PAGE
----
- Posted March 31, 2011 by
La Jolla, California
This iReport is part of an assignment:
'Raiders' turns 30: Your archaeology adventures
Racing back through the Wadi (Arabic, "valley") in our four-wheel drive pickups, faint sounds can be heard over the engines. Amidst the hight wind, swirling sand and squealing tires, shrill voices are carried on the tune of the 'Indiana Jones' theme song. Archeology students from the US and Europe are heading home from the day's work at Khirbat-en-Nahas, near the Wadi Faynan in Southern Jordan in Fall of 2009. I had no idea that I would be in Jordan only a few months before, that I would be arriving to work daily on the dig site before the sun or that I would be be living alongside Bedouin families - but there I was!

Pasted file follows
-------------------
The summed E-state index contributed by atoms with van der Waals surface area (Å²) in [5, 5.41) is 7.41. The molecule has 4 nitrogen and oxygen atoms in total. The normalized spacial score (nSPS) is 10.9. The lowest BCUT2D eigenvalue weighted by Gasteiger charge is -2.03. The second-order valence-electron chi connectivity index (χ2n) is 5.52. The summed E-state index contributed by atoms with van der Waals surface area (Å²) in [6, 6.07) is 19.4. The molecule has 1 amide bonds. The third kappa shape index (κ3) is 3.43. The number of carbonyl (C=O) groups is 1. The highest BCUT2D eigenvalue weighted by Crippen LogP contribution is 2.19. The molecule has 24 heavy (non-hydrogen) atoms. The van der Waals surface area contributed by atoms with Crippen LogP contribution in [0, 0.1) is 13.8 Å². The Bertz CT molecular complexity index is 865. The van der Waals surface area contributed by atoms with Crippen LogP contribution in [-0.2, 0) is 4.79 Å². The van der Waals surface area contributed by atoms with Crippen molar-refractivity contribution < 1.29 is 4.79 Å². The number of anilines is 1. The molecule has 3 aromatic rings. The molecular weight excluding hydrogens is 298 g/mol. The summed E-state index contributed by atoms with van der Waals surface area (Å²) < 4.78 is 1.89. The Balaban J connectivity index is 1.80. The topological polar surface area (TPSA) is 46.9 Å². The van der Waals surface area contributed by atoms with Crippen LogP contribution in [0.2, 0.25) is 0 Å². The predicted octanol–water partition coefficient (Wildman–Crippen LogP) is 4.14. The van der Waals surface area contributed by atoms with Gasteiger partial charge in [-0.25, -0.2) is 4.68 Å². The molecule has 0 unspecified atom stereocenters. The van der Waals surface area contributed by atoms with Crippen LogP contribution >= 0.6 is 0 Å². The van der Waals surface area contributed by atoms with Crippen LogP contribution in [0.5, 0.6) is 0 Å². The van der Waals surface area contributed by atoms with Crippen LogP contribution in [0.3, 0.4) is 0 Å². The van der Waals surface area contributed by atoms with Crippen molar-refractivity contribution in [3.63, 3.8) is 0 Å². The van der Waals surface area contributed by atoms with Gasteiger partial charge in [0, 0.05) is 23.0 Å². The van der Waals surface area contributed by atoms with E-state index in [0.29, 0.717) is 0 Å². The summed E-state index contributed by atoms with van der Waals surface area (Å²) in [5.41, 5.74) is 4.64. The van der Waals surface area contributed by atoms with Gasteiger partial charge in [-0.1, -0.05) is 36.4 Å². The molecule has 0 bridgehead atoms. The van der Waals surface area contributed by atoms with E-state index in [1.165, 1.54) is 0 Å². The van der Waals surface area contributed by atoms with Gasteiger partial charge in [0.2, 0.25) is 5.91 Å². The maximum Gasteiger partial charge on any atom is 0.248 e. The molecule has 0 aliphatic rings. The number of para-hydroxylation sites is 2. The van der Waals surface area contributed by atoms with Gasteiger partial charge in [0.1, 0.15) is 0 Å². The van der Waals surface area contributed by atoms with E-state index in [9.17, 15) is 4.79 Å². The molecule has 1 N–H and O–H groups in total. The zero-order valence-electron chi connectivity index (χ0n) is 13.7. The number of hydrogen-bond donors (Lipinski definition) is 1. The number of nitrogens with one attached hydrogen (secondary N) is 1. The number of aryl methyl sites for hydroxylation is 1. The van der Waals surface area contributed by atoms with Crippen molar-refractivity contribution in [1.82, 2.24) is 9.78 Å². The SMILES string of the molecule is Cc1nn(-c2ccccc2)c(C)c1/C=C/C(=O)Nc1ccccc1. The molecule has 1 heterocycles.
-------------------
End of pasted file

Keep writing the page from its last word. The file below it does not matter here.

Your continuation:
Given the invitation by Distinguished Professor and Archaeologist Thomas Levy to travel to the Levant, I left my dedicated 4-year engineering program at the University of California, San Diego for the adventure of the unknown. I had dreamed of exploring hidden chambers and escaping in run-away coal cars since I first saw the 'Raiders' movies as a child. I found myself in the middle of an intensive, academic debate between Dr. Levy and his primary antagonist, Israel Finkelstein, over the validity of texts in the Hebrew Bible relating to the prominent Kingdoms of David and Solomon.
Invigorated by the excavation and intrigue, the extreme temperatures and meager food became as much a part of the experience as the pastel-purple sunrises and the ancient discoveries. It didn't take long to see this joint effort between the University of California and the Jordanian Department of Antiquity was much bigger than I anticipated: National Geographic arrived in November to document our world-class finds.
The experience was once in a lifetime. It was an adventure in detailing history, and I am very fortunate to have been able to be a part.
National Geographic Story: